All Britsh Medals
GERMANY THIRD REICH
ROYAL FLYING CORPS.
Link to RARE EPHEMERA
Sudan/QSA (South Africa 1902-1901-Transvaal-OFS-Cape Colony/Ed VII IGS.(N.W.Frontier)/War Medal/GV,LSM/Khadeve Medal (Khartoum,The Atbara). (6)
Some contact marks most medals but Very Fine and sought after Group.
His very distinguished career deserves far more research than we currently have, as he fought in the Sudan war and was entitled to the Khedive medal for Khartoum and Atbara where conditions were very bad to say the least.
In India in the early 1900’s conditions were also extremely bad where illness was rife and the locals not exactly restive.
His early war career needs further research, but of particular interest is his final period of military involvement as a Colour Sergeant Instructor for a Highland Volunteer Unit, where the magnificence of his uniform matched his amazing fighting career with the Highland Units.
Sudan – Cprl.SH.
QSA – Cprl .SH
War – Staff.Sgt. I.U.L
LS&GC- Col.Sgt Inst. 2nd Btn. BNR(?) Volunteer Rifles (needs investigation as these Vol. Units are very rare/ particularly to W/O’s.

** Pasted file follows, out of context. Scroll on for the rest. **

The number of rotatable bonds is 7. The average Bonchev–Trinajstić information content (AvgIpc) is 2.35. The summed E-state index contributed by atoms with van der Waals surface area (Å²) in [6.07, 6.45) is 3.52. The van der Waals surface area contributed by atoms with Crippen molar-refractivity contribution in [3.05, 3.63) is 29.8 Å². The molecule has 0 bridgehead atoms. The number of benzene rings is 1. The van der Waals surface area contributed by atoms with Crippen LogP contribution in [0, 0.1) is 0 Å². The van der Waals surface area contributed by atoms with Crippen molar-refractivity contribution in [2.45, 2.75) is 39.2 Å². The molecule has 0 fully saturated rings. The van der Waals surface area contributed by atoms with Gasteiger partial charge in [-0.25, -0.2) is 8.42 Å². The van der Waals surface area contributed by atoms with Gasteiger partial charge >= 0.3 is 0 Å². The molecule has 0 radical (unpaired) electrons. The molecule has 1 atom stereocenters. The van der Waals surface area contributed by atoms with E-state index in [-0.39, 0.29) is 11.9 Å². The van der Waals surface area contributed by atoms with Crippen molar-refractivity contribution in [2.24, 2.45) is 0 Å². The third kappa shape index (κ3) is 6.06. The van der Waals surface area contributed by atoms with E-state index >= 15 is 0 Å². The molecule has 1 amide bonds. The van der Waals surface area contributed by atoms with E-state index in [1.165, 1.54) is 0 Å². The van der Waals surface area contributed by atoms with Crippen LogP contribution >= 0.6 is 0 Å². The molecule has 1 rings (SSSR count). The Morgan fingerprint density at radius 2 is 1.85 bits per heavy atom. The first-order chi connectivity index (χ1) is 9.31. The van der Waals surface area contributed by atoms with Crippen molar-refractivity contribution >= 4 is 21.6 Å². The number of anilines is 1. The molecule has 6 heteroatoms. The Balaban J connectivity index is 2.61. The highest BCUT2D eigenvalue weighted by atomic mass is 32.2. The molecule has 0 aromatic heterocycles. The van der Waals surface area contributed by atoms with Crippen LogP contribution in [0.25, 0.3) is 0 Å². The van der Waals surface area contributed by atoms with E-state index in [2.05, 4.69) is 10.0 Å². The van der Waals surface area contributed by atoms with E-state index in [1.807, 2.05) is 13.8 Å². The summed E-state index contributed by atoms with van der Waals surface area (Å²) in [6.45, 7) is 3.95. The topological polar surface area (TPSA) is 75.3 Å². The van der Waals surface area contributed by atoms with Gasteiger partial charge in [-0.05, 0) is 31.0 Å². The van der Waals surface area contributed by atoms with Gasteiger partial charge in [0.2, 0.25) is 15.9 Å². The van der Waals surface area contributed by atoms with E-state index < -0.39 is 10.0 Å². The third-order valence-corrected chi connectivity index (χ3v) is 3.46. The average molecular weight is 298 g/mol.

(Anyone with further info or help on this – thanks !)
Paperwork . Copy Entitlement Sudan medals for each campaign.
Stewart served with the 1st Bn.at Attaba & Khartoum, 2nd Btn in South Africa,1sr Seaforth in India,
Seaforth Highlanders. Seaforth Highlanders (Duke of Albany’s Ross-shire Buffs)
The regiment was created through the amalgamation of the 72nd Highlanders (Duke of Albany’s Own) and the 78th Highlanders (Ross-shire Buffs), as part of the Childers Reforms of the British Army in 1881. The regimental museum is located at Fort George near Inverness. Fort George served as Depot for The Seaforth Highlanders for most of the regiment’s life. The regiment served in Britain’s later colonial wars, in Egypt (1882), the Sudan (1885), India (1895) and the Boer War (1899-1902).
In 1898 1st Battalion was sent to the Sudan. A year later 2nd Battalion was sent to southern Africa to serve in the Boer War (1899-1902), fighting throughout the conflict. 1st Battalion moved to India in 1903 and stayed there until the outbreak of the First World War (1914-18), receiving new Colours from King George V during the 1911 Delhi Durbar.